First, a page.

The Autofuse, normally referred to simply as "fuse" is the most common circuit protection device in today's vehicle. The Autofuse is most often used to protect the wiring assembly between the Fuse Block and the system components.
The MiniFuse is a smaller version of the Autofuse and has a similar performance. As with the Autofuse, the MiniFuse is usually used to protect the wiring assembly between a fuse block and system components. Since the MiniFuse is a smaller device, it allows for more system specific fusing to be accomplished within the same amount of space as Autofuses.
Removal & Installation
Your vehicle likely has several fuse box locations. There may be one or two underhood electrical centers with fuses and relays. There could also be an underdash fuse box. Some models have removable end caps on the instrument panel harboring a fuse box.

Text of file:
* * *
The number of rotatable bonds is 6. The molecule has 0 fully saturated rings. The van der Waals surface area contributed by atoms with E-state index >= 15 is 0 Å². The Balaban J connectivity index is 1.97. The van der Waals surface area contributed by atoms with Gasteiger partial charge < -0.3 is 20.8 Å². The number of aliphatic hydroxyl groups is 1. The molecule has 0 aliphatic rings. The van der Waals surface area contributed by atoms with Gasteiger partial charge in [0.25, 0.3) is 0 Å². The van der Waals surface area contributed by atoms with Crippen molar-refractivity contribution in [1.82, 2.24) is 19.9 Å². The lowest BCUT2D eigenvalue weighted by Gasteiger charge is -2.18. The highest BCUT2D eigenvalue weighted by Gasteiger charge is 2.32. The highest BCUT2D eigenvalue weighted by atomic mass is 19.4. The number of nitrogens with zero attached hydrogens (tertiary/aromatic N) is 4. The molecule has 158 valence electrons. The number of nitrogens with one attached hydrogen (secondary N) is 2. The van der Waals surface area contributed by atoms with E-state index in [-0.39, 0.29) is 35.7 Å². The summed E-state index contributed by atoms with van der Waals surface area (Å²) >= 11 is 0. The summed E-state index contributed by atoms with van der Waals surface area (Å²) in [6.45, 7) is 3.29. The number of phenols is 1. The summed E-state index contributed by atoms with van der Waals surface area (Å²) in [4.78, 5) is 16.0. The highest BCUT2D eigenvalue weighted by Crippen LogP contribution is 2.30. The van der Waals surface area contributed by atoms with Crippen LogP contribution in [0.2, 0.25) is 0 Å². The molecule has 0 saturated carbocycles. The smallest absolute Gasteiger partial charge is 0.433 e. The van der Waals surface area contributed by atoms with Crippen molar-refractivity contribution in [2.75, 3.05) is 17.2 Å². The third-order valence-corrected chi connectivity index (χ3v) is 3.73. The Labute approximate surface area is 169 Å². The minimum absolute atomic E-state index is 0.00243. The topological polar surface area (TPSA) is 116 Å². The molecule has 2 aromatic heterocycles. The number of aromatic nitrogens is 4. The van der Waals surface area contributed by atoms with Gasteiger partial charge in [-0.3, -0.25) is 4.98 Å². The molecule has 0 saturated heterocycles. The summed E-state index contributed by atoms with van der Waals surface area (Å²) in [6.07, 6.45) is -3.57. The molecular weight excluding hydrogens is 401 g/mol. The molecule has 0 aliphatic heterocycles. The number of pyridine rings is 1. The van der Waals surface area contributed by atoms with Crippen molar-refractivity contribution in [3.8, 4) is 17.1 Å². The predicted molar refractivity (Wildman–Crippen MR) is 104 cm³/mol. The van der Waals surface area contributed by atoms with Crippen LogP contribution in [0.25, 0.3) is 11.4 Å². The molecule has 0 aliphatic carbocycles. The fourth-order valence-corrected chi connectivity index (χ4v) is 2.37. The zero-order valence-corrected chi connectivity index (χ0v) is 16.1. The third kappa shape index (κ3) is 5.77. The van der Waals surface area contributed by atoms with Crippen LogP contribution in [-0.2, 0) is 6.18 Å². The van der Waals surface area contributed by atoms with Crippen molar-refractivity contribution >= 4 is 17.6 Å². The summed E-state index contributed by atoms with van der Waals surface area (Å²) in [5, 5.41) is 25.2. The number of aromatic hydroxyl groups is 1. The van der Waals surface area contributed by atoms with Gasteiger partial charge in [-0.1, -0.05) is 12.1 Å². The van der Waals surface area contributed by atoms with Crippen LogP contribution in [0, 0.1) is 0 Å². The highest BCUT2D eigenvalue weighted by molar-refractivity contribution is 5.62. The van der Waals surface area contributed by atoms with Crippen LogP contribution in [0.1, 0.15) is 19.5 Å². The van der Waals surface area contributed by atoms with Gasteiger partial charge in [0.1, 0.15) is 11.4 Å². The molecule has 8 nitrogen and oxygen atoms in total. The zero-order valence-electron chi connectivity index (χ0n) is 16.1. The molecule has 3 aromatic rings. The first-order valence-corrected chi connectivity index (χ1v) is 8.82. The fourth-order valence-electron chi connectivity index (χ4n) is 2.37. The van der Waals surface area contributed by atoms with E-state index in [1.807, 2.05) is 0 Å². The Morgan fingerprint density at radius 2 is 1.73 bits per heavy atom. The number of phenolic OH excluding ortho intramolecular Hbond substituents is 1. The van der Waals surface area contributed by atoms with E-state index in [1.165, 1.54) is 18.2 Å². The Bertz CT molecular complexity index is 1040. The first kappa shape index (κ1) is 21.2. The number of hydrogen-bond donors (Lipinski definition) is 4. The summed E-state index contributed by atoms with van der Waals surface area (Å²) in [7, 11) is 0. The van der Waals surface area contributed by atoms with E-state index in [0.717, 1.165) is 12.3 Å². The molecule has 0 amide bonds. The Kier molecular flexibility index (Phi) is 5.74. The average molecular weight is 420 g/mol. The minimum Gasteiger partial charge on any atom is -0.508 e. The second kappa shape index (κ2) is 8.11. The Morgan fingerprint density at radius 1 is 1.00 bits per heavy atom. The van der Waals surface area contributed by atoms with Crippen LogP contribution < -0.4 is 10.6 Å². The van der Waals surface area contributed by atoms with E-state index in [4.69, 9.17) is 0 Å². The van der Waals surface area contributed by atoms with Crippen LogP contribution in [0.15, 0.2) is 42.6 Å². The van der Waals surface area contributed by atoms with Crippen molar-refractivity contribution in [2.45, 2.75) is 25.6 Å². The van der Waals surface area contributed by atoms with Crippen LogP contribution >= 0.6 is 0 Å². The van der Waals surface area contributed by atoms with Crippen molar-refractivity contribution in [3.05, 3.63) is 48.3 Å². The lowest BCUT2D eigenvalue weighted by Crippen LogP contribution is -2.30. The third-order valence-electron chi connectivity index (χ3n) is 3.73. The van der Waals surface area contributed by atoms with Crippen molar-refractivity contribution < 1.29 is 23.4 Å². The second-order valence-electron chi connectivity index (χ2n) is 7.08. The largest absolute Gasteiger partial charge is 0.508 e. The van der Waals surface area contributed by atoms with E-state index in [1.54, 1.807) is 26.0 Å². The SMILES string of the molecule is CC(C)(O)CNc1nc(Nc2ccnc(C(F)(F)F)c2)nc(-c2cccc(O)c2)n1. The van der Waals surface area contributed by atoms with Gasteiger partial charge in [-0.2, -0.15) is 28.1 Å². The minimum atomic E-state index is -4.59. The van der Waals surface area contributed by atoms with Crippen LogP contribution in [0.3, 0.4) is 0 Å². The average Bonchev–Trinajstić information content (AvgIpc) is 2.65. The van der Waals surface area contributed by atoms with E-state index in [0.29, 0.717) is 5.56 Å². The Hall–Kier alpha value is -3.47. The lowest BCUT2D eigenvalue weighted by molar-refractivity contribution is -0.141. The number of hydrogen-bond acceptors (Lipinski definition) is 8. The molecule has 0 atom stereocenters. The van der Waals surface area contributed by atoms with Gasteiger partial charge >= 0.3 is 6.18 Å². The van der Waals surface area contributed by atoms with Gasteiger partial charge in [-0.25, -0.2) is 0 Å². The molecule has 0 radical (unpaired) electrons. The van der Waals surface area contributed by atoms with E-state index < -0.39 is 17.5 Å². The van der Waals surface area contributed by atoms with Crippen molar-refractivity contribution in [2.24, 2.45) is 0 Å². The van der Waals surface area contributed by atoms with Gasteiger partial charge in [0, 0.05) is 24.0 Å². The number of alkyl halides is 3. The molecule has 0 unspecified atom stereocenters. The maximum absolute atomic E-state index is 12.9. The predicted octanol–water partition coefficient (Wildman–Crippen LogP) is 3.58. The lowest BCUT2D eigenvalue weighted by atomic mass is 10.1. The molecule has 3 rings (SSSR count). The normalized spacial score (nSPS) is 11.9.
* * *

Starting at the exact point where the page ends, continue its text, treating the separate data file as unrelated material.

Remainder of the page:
- Remove the trim panels or covers necessary for access to the fuses.
- Locate the fuse for the circuit in question.
- Check the fuse by pulling it from the fuse box and observing the element. If it is broken, install a replacement fuse of the same amperage rating. If the fuse blows again, check the circuit for a short to ground or faulty device in the circuit protected by the fuse.
- Continuity can also be checked with the fuse installed in the fuse box with the use of a test light connected across the two test points on the end of the fuse. If the test light lights, replace the fuse. Check the circuit for a short to ground or faulty device in the circuit protected by the fuse.